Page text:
• A World Cup with 48 teams (from 2026) has already been decided-Infantino
• Infantino also said FIFA are looking to expand the Club World Cup that is held annually.
A biennial World Cup will not dilute the "magic" of the tournament as its frequency would have no bearing on its quality and prestige, Fifa president Gianni Infantino said on Tuesday.
Soccer's world governing body Fifa is conducting a feasibility study into the practicalities of staging a World Cup every two years, a move that has been met with fierce criticism from various confederations, clubs, players and fan groups.
"A World Cup with 48 teams (from 2026) has already been decided. Whether it will take place every two years or four years, that is under consultation," Infantino told media in Israel.
"Definitely believe in having more prestigious events, whether the World Cup or anything else... Precisely because it is a magic tournament is perhaps why it should happen more often.
"The prestige of an event depends on its quality, not its frequency. You have the Super Bowl every year, Wimbledon or the Champions League every year, and everyone is excited and waiting for it."
Infantino also said Fifa are looking to expand the Club World Cup that is held annually.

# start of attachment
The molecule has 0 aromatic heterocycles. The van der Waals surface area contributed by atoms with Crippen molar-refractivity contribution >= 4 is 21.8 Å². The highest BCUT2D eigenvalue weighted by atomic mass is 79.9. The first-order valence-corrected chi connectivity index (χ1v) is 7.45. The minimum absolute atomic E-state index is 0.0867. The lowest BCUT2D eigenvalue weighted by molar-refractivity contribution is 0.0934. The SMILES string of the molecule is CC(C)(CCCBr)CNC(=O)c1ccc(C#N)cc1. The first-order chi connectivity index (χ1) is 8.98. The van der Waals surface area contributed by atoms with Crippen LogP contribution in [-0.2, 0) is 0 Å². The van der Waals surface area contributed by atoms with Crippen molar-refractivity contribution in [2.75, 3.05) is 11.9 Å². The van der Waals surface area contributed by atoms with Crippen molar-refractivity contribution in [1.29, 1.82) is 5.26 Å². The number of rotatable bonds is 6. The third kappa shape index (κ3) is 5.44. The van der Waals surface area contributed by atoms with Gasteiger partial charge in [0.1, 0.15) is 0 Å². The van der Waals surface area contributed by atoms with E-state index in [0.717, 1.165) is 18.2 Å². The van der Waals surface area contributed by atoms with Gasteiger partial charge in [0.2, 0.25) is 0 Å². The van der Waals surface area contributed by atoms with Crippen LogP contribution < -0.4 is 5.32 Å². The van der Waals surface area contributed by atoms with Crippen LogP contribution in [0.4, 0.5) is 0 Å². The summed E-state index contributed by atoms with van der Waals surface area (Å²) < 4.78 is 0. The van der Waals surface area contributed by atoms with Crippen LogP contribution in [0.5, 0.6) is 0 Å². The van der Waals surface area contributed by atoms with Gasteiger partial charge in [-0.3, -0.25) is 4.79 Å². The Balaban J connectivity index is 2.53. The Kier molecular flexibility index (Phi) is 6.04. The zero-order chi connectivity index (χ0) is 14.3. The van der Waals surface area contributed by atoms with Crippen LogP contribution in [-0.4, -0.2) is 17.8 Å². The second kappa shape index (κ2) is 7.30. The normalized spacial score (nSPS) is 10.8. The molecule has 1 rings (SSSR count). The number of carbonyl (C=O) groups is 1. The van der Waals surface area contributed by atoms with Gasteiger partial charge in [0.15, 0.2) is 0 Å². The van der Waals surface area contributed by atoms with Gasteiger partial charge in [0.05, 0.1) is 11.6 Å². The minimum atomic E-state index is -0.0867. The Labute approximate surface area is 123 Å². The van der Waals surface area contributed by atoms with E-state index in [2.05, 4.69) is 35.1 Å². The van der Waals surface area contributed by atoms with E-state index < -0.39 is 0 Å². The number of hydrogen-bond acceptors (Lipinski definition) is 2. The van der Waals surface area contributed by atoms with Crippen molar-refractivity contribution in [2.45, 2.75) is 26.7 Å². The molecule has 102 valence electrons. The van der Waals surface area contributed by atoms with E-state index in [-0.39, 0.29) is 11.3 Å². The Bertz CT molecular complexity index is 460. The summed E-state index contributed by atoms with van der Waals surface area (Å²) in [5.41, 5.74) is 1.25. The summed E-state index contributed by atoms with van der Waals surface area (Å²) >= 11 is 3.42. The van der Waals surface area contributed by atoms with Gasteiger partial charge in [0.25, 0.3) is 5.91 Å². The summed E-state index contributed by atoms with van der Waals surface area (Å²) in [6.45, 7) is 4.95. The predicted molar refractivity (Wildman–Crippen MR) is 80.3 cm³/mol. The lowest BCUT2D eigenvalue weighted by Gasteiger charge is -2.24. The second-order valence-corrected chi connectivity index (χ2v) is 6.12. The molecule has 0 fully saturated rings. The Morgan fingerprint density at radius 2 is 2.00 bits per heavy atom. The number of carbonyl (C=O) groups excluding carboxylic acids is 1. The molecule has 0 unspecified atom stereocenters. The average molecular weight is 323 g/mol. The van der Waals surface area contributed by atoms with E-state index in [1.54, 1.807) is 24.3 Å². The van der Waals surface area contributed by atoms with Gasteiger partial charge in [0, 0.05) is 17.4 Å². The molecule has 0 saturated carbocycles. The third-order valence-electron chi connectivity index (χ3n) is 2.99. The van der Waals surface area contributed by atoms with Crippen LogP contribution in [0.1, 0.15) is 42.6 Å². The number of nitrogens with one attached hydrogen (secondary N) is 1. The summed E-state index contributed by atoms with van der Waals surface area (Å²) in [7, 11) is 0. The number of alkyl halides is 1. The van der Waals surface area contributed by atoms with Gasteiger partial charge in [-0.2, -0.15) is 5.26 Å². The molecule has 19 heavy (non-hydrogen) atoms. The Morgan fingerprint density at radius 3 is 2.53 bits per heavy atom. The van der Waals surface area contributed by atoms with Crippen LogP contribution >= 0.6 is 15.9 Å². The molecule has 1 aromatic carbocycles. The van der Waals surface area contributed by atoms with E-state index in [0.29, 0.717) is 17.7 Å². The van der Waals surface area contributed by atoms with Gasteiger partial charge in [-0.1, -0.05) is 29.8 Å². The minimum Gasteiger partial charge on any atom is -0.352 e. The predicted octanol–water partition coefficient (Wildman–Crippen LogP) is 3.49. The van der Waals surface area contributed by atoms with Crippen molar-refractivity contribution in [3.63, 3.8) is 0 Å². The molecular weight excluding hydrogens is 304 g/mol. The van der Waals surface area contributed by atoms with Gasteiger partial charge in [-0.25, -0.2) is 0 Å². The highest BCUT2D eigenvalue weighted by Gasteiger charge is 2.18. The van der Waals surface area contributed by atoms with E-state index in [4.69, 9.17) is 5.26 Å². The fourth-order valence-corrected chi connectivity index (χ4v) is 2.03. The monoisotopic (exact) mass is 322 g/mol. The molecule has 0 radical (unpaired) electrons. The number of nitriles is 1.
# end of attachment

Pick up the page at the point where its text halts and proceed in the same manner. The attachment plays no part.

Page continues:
"We would like to increase the value of national championships and domestic leagues," he added. "We need to find the right format that won't be too disruptive to the calendar and all the other events."
Infantino was also asked if Israel could ever host the World Cup and he said the country co-hosting the event with its neighbours in the Middle East was definitely an option.
"Why can't we dream of the World Cup in Israel and its neighbours? With the Abraham Accords, why should we not do it here in Israel with her neighbours in the Middle East and the Palestinians," Infantino said.
Elsewhere, Fifa is investigating the clashes at Wembley Stadium between police and Hungarian supporters at Tuesday's game against England saying it has "zero tolerance against such abhorrent behaviour".
World soccer's governing body is also looking into incidents in the game between Albania and Poland in Tirana, where bottles were thrown on the pitch after Poland scored.
"Fifa is currently analysing reports of last night’s Fifa World Cup qualifier matches in order to determine the most appropriate action," the governing body said in a statement.
"Fifa strongly condemns the incidents at England v. Hungary and Albania v. Poland and would like to state that its position remains firm and resolute in rejecting any form of violence as well as any form of discrimination or abuse.
"Fifa has a very clear zero-tolerance stance against such abhorrent behaviour in football," they added.
Police came under attack from Hungary fans after they moved into the 'away section' and had to retreat.
The Metropolitan Police said they had taken action after a steward was racially abused.
"Shortly after the start of tonight's match at Wembley, officers entered the stand to arrest a spectator for a racially aggravated public order offence following comments made towards a steward," the police said on Twitter.
"As the officers made the arrest, minor disorder broke out involving other spectators. Order was quickly restored and there have been no further incidents at this stage."